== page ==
Care homes and revenge evictions

A picture of Meadbank care home, a red-brick building on a corner with the name 'Meadbank' in large white letters on the rounded corner, with a brick wall topped by a black metal railing in front of it.In this morning’s Guardian, there’s an investigation into abuse in British care homes and the homes involved care for the three main groups of care home residents — the elderly, those with learning disabilities and those with physical impairments — and the abuses are all those we are familiar with, such as call buttons not being answered, residents being left in soiled clothing and bedding, people not being kept safe — as well as rodent infestations, all while their owners earned a tidy profit and paid handsome dividends and executive salaries. However, there is one issue which the two articles do not mention and one which does not often get discussed when it comes to care homes: the ease with which the management can evict a resident for minor infractions of rules, irrespective of whether there is anywhere else nearby which is suitable for them. It is not only landlords but also care home owners that indulge in “revenge evictions”.

A couple of posts back I mentioned a lady, in her early 20s and living in the north of England, who earlier this year became an amputee and a paraplegic. I won’t go into the specifics of how that happened; the amputation was planned but her paralysis was the result of a mistake made following it. Initially she went back home and lived with her mother, but the house was unsuitable and the care burden enormous for her mother, so the decision was made that she had to go into residential care and she was placed in hospital. Social services searched for a care home for her and found one; she moved in in July. The home’s residents are mostly those with learning disabilities, including autism. She has the sort of autism that used to be called Asperger’s syndrome, but that is not why she was in the home. She was there because she needed a suitably adapted home for her physical needs, and this was the nearest that could be found. While not ideal — she could not leave without asking a member of staff to let her out because other residents needed to be kept in, and she found that the TV was mostly used to watch children’s programmes — it was not terrible, she had friends outside and they took her out often.

However, she admitted a member of the management to the private Facebook group she used to share her ‘journey’ with her online friends and one day complained on that group that her morning care call was not made until noon. As a result, the management held a meeting and gave her (and social services) six weeks’ notice that she had to leave the home. Eventually it was decided that she would live in a bungalow which had previously been occupied by a disabled woman who had died, so it was partially adapted and needed some improvements; in the meanwhile, she is living in a supported living environment which usually deals with elderly people, and where the care arrangements are very limited and ill-suited to her needs.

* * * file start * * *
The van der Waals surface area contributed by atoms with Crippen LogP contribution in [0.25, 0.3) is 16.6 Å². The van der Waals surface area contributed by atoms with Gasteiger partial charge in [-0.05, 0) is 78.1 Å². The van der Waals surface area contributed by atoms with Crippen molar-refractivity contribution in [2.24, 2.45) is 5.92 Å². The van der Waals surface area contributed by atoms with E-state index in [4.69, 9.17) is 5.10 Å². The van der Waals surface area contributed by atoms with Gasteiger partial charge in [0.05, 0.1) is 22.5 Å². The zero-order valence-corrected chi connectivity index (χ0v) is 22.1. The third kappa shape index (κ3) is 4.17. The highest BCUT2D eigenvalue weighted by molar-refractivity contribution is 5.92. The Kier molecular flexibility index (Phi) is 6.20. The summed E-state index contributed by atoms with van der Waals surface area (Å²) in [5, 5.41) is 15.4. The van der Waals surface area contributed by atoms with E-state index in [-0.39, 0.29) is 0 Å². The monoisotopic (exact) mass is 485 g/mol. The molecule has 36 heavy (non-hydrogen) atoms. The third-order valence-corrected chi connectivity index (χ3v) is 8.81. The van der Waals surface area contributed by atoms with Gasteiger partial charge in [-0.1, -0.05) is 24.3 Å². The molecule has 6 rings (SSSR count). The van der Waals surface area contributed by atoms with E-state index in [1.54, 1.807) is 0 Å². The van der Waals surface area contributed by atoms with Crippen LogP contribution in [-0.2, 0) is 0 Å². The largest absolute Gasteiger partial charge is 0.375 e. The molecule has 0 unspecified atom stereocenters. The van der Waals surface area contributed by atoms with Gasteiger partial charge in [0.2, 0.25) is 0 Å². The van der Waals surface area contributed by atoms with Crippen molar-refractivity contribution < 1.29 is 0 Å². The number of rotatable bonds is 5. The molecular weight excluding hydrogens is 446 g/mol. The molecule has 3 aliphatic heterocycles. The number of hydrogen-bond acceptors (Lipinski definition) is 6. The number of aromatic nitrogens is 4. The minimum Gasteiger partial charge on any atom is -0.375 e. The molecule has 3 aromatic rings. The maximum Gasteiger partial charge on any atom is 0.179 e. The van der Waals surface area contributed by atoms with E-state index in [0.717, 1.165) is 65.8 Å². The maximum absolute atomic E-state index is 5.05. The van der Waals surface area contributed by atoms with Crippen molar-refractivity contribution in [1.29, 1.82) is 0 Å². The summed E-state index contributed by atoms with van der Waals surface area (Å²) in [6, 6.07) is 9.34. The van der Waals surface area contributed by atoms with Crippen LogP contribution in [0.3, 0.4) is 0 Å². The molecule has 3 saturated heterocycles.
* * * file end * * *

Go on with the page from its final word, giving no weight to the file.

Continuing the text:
Revenge eviction is normally used to refer to a landlord evicting a tenant because they complain that the property is inadequate and needs repair or improvement; a bill to ban such evictions was voted down in the Commons in 2014, much to the delight of private landlords, and a law was finally introduced in 2015 although it only covered tenancies signed since October 2015. However, a care home, including one owned by a large chain, can still evict someone for complaining about the care they receive on social media, including a private Facebook group, and take no responsibility for where they might live afterwards. Care home living for young people who have physical impairments has become unpopular for good reason, but a result is that for people with very substantial needs, places are thin on the ground and someone might have to move a long way from friends and family. If someone is evicted, they might have to travel even further. If someone mounts a sustained campaign of repeated and often exaggerated public complaints because a member of staff rubbed them up the wrong way or some other petty reason, evicting them might be justified but evicting for the reasons given here is not.

This lady did not want to live in a care home all her life; she wanted an adapted property where she could live, I believe, with her mother and have care provided rather than her mother having to do it all. However, some people need the care a care home can provide and may not want to live on their own; they have a right to security in where they live and that means not being evicted for trivial reasons. The law must be changed to stop this practice.

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